Writers of the Future - the quarterly and annual competition for short stories and novelettes that I’ve mentioned in the past.

Riptide Press - empty site

Gauntlet (and EDGE) - no submissions at this time, no first time authors ever.

Red Jack - site slooooowwww to come up - timed out

Phantasia press - Planetary Science institute - no sign that they publish fiction but might have some useful info for space science fiction

Moontress Press - contemporary magic, mysticism, mythology - no submission info

Fedogan and Bremer - book sales only

Unifont Books - site not found

Writer's challenge: read something, anything about the publishing info

Writer's prompt: write a scene or story with frustration, delays, aggravations, none of them intended by anyone (although blame might be part of the issue).
28 aug 12 @ 7:55 pm

Friday, August 24, 2012

Interviews
AS part of the blog tour for Eye of the Sword, Mx Henley volunteered to be inerviewed by the bloggers doing reviews but I never participate. Often I don't even consider it because of time and scheduleing, but I realized its more than that. I've had chances, and time, a coupleo f times, and I realize I have no idea what to ask, that I'm one of those people who just freeze as a fan facing a star, even if only via e-mail or some such. I ask quesions all the time, for work, for socializing, for trying to generate conversation among a bunh of introverts, band I am very comfortable answering questions so assume that any writer wlling to do an interview is, too,but for me to ask them a question... woo.

The best way to get past any troublesome social interaction is to plan for it( for those of you who are extroverts, I recommend it even if you are comfortable speaking to strangers, but it can be a near necessity for us introverts). So, now that I am not faced with asking questions, it's a good time to consider whtt I should-could ask.

What inspired you to write this story?

Do your write from start to finishe or take a more scattered approach?

How long did you work on this story before yostarted looking for a publisher?

Did you use an agent?

Did you have the whole series written before you sold, tried to sell the first book?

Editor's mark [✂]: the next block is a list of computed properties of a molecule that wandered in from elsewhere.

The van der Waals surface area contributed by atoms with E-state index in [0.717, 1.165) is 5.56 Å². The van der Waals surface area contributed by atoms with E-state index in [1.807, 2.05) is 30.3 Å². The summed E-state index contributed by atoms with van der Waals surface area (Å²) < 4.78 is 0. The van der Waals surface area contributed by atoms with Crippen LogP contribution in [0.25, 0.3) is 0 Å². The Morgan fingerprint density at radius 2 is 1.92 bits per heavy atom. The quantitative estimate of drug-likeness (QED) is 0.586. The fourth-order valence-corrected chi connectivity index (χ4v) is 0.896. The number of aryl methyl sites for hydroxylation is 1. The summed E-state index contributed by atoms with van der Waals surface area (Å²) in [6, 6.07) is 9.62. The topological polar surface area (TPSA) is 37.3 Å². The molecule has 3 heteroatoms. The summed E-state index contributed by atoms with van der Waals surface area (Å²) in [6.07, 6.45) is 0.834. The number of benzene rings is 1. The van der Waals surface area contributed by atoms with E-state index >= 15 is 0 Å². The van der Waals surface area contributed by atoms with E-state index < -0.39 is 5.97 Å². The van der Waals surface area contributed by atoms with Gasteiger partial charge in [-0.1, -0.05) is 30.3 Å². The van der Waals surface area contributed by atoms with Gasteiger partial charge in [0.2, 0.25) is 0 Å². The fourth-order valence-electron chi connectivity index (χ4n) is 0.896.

What was your favorite scene to write?

Where do you get ideas for your mythical beasts?

Its a great cover--did you have a part in designing it? Selecting it?

Writer's challenge? What would you ask your favorite author? How would you answer if someone asked you the same questions?

Writer's prompt: Write a dialog that conveys the story message/answers only through more questions.
24 aug 12 @ 8:29 pm

Wednesday, August 22, 2012

Eye of the Sword - book review
I fell like Trevin - every challenge followed by another - though mine is only a challenge of computer and a test of my temper. The links below beat evidence of my failures, but I keep plugging away and I'll try to slip a few links past the stubborn computer along the way. If any of them work, please check out the lists of other participants in the blog tour listed there, or click on the CSFF link near the top of the page, which should help navigate the blog tour.

Official stuff: I got a free copy which might be thought to bias me. Also, it's Book Two of more than that, and readers might be wise to start with Book One.

The Review: That being said, the author of Eye of the Sword, Karyn Henley, kindly starts Book Two with a map, a cast of characters, and a description of the angels.

Yup, angels, but like elves, don't count on these to be what you usually picture. Like elves, these are a fantasy creature of the author's design. Let go of preconceptions and let the author offer you her interpretation. Among the angels are the hero's love interest, a half-angel-human recently discovered to be a princess.

As publishers seem to want these days, this fantasy novel has more new creatures than angels. Being book two, it might be a little harder to visualize and remember them, but this is one where it's just as well to hold on and enjoy the ride rather than worry about those details. The hero, Trevin faces several challenges in his effort to fulfil seemingly impossible tasks set him to make amends for his past and re-win his lady love, and, perhaps more importantly, rediscover himself. Among the seemingly impossible quests is finding two missing haprs (what is a story about angels that doesn't include haprs?): hese will hep restpre the stairway to heaven, destruction of which trapped the angels in the world of humans.